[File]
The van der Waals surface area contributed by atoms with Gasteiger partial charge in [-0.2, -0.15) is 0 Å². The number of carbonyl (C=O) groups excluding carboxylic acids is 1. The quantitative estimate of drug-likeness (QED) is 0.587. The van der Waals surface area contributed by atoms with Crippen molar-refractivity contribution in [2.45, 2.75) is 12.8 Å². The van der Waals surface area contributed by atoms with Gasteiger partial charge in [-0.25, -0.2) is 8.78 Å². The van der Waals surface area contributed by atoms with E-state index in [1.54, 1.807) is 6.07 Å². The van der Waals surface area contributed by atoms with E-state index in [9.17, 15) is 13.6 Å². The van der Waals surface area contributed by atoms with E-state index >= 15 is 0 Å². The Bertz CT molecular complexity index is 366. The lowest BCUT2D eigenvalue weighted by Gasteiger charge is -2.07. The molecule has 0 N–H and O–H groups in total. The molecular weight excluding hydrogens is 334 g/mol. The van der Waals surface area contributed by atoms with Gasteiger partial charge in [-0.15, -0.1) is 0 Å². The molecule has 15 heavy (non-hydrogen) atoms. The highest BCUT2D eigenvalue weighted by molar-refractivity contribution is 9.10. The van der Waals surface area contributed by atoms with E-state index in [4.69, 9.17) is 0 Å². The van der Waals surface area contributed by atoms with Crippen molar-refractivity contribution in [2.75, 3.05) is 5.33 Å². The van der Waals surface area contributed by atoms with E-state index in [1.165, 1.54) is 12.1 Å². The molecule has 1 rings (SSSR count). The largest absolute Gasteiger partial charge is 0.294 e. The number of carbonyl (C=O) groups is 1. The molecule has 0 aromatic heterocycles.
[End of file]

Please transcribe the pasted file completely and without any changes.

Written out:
The van der Waals surface area contributed by atoms with Gasteiger partial charge in [-0.2, -0.15) is 0 Å². The number of carbonyl (C=O) groups excluding carboxylic acids is 1. The quantitative estimate of drug-likeness (QED) is 0.587. The van der Waals surface area contributed by atoms with Crippen molar-refractivity contribution in [2.45, 2.75) is 12.8 Å². The van der Waals surface area contributed by atoms with Gasteiger partial charge in [-0.25, -0.2) is 8.78 Å². The van der Waals surface area contributed by atoms with E-state index in [1.54, 1.807) is 6.07 Å². The van der Waals surface area contributed by atoms with E-state index in [9.17, 15) is 13.6 Å². The van der Waals surface area contributed by atoms with E-state index >= 15 is 0 Å². The Bertz CT molecular complexity index is 366. The lowest BCUT2D eigenvalue weighted by Gasteiger charge is -2.07. The molecule has 0 N–H and O–H groups in total. The molecular weight excluding hydrogens is 334 g/mol. The van der Waals surface area contributed by atoms with Gasteiger partial charge in [-0.15, -0.1) is 0 Å². The molecule has 15 heavy (non-hydrogen) atoms. The highest BCUT2D eigenvalue weighted by molar-refractivity contribution is 9.10. The van der Waals surface area contributed by atoms with E-state index in [4.69, 9.17) is 0 Å². The van der Waals surface area contributed by atoms with Crippen molar-refractivity contribution in [2.75, 3.05) is 5.33 Å². The van der Waals surface area contributed by atoms with E-state index in [1.165, 1.54) is 12.1 Å². The molecule has 1 rings (SSSR count). The largest absolute Gasteiger partial charge is 0.294 e. The number of carbonyl (C=O) groups is 1. The molecule has 0 aromatic heterocycles.